Recently I received the ultimate backhanded compliment, from a former colleague I came to know in my first church ministry job. Back then I was a 25-year-old seminary graduate plotting revival everywhere I went. Now I am a 34-year-old pastor asking her for a recommendation for a hospice chaplaincy. She expressed surprise at my interest in the job. I explained that the chaplaincy would allow me to grow as a listener and to be with people in painful but potentially sacred moments. She said, "You certainly are different from what I remember."
It was meant as a kindness. Yet it felt like receiving the "Most Improved Player" trophy, which I may or may not have won on my first-grade basketball team. The subtext of that trophy is: "You're still awful, and you will always ride the bench, but we don't feel as embarrassed to have you on the team as we once did." My colleague had just handed me the ecclesial version, the "Most Improved Pastor" trophy, on which the words are engraved: "You're not the hard-hearted, un-teachable egomaniac you used to be. You should never be a senior pastor, but we can probably trust you not to bring about the demise of Christianity in this country."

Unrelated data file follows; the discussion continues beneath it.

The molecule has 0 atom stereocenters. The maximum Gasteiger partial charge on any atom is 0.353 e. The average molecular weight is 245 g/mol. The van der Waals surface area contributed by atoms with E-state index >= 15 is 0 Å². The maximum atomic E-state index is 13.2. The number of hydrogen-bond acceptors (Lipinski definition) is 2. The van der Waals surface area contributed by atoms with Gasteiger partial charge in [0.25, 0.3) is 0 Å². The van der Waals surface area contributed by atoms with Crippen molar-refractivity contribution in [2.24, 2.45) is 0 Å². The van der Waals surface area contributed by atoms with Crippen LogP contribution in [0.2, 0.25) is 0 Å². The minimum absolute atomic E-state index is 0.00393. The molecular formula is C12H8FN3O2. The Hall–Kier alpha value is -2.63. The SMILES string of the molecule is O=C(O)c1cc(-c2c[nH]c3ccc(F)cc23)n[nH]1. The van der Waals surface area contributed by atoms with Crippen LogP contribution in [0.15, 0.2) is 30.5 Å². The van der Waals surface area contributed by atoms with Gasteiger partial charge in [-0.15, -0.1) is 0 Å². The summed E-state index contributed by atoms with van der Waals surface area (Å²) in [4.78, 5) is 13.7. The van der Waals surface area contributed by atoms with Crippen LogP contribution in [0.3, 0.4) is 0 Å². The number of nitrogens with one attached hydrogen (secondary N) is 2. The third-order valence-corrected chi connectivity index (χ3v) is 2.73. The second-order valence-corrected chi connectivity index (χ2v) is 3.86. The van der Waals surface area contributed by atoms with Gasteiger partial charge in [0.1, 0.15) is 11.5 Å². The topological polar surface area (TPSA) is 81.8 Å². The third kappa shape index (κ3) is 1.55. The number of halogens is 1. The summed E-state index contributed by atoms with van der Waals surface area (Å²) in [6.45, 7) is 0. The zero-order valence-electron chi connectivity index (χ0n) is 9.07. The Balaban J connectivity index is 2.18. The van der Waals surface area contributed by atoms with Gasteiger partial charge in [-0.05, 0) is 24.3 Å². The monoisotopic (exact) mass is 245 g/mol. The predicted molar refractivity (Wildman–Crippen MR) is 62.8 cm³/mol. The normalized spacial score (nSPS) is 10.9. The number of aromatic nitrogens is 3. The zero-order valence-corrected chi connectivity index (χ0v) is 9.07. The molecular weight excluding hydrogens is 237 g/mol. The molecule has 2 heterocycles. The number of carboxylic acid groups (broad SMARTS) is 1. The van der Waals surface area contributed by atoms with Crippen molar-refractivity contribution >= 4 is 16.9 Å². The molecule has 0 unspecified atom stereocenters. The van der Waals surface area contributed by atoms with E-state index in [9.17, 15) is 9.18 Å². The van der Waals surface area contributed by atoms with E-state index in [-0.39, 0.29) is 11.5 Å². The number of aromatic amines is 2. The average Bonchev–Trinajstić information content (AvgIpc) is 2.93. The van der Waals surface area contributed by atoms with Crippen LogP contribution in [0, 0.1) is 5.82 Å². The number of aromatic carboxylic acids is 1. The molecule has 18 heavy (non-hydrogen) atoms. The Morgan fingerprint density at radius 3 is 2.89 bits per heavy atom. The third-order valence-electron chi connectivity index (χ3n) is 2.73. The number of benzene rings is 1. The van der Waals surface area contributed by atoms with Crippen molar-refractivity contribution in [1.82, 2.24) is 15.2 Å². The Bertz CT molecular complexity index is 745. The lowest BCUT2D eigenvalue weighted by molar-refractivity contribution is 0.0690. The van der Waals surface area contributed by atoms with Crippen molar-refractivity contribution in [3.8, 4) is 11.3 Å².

If there were an awards banquet for the Most Improved Pastor trophy, I would tell the crowd what I told my former colleague that day: "Thank you. I've been in a lot of therapy." And I would mean it.
To read the rest of my new article on Patheos, entitled "Why Pastors Should Get Their Heads Examined," click here.